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Gender ‘In Practice’: Rethinking the Use of Male Practice Players in NCAA Women’s Basketball

Sat, August 12, 8:30 to 9:30am, Palais des congrès de Montréal, Level 5, 520A

Abstract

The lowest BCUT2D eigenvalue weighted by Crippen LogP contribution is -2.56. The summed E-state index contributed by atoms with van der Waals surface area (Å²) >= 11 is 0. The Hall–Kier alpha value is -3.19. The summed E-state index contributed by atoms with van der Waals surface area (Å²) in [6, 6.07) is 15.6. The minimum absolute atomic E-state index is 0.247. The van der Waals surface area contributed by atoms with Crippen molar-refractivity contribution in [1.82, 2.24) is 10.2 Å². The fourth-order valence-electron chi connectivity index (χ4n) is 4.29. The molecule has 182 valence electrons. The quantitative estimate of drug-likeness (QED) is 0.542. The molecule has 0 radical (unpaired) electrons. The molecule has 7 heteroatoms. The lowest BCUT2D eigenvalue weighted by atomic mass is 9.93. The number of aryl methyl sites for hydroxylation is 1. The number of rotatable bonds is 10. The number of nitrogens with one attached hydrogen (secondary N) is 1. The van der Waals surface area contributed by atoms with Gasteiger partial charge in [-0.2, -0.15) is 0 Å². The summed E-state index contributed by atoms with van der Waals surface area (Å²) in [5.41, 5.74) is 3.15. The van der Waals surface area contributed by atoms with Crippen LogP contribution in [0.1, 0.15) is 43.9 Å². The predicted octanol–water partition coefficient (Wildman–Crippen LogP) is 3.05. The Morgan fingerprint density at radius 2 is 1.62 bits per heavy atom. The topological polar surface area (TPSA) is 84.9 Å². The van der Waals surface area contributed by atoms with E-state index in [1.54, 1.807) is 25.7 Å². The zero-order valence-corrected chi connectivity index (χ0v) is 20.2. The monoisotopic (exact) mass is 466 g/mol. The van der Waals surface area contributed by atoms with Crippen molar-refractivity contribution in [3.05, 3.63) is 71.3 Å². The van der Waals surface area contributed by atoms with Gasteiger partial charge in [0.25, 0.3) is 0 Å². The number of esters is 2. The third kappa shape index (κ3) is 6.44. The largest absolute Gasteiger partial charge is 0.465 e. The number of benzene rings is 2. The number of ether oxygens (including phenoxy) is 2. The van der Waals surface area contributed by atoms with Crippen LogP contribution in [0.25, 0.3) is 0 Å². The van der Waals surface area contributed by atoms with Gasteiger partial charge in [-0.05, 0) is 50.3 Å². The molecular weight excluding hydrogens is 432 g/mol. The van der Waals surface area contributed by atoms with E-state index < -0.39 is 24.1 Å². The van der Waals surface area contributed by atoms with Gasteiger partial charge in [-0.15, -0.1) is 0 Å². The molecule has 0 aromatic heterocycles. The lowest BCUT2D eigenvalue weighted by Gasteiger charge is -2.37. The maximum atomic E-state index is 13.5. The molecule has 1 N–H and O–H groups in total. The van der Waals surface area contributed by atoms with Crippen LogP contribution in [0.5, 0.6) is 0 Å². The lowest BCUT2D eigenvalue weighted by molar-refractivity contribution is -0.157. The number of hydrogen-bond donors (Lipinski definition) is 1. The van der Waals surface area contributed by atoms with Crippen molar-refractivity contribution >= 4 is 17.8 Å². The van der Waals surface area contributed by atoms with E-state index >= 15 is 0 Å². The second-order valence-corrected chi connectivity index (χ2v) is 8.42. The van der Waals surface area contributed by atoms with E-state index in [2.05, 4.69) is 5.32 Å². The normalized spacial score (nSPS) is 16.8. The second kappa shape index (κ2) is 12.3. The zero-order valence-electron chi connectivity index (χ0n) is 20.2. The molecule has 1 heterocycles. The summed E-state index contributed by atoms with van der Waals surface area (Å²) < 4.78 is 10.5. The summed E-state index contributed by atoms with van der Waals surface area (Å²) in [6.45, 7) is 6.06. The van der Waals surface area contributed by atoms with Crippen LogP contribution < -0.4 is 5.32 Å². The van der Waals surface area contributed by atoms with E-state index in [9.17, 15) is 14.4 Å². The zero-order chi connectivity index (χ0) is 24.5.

To take a step forward and move behind the bounds of the gender binary and its stringent grip on sport, we need to both imagine and implement spaces for competition between women and men. This paper gives close consideration to the interaction of male practice players with elite NCAA Division 1 female basketball players in the United States through a content analysis of media articles the subject. We analyze 47 news articles using Linguistic Inquiry and Word Count (LIWC), a software program comprised of a set of database dictionaries that reflect psychologically meaningful linguistic categories. Our findings suggest that interactions between the female players and male practice players were portrayed largely in positive ways in the media. We also find that the articles emphasize how integrating men and women produces many residual benefits, with articles using narratives of reward or achievement to highlight men and women coming together in pursuit of a common goal, and the strong bond of friendship that developed between the male and female. While the use of male practice players may be a way to challenge the gender binary in sport, there is clearly much more work needed to understand the “promises and pitfalls” of gender integration in sport.

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